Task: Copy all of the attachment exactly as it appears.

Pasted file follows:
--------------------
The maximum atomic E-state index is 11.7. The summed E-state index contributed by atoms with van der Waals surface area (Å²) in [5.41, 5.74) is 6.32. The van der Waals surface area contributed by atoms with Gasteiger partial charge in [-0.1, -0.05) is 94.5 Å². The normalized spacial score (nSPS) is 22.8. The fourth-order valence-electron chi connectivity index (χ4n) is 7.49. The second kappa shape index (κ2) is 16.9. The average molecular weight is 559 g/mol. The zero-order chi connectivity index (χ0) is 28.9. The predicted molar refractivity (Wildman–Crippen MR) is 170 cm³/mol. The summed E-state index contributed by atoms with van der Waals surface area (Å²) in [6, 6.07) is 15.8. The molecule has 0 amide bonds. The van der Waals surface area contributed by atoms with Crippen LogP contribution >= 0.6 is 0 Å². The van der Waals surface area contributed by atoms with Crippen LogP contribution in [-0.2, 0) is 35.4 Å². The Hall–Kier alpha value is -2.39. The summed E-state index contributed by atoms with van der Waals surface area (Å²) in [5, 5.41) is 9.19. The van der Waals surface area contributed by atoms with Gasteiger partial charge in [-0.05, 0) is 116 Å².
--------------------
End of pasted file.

The maximum atomic E-state index is 11.7. The summed E-state index contributed by atoms with van der Waals surface area (Å²) in [5.41, 5.74) is 6.32. The van der Waals surface area contributed by atoms with Gasteiger partial charge in [-0.1, -0.05) is 94.5 Å². The normalized spacial score (nSPS) is 22.8. The fourth-order valence-electron chi connectivity index (χ4n) is 7.49. The second kappa shape index (κ2) is 16.9. The average molecular weight is 559 g/mol. The zero-order chi connectivity index (χ0) is 28.9. The predicted molar refractivity (Wildman–Crippen MR) is 170 cm³/mol. The summed E-state index contributed by atoms with van der Waals surface area (Å²) in [6, 6.07) is 15.8. The molecule has 0 amide bonds. The van der Waals surface area contributed by atoms with Crippen LogP contribution >= 0.6 is 0 Å². The van der Waals surface area contributed by atoms with Crippen LogP contribution in [-0.2, 0) is 35.4 Å². The Hall–Kier alpha value is -2.39. The summed E-state index contributed by atoms with van der Waals surface area (Å²) in [5, 5.41) is 9.19. The van der Waals surface area contributed by atoms with Gasteiger partial charge in [-0.05, 0) is 116 Å².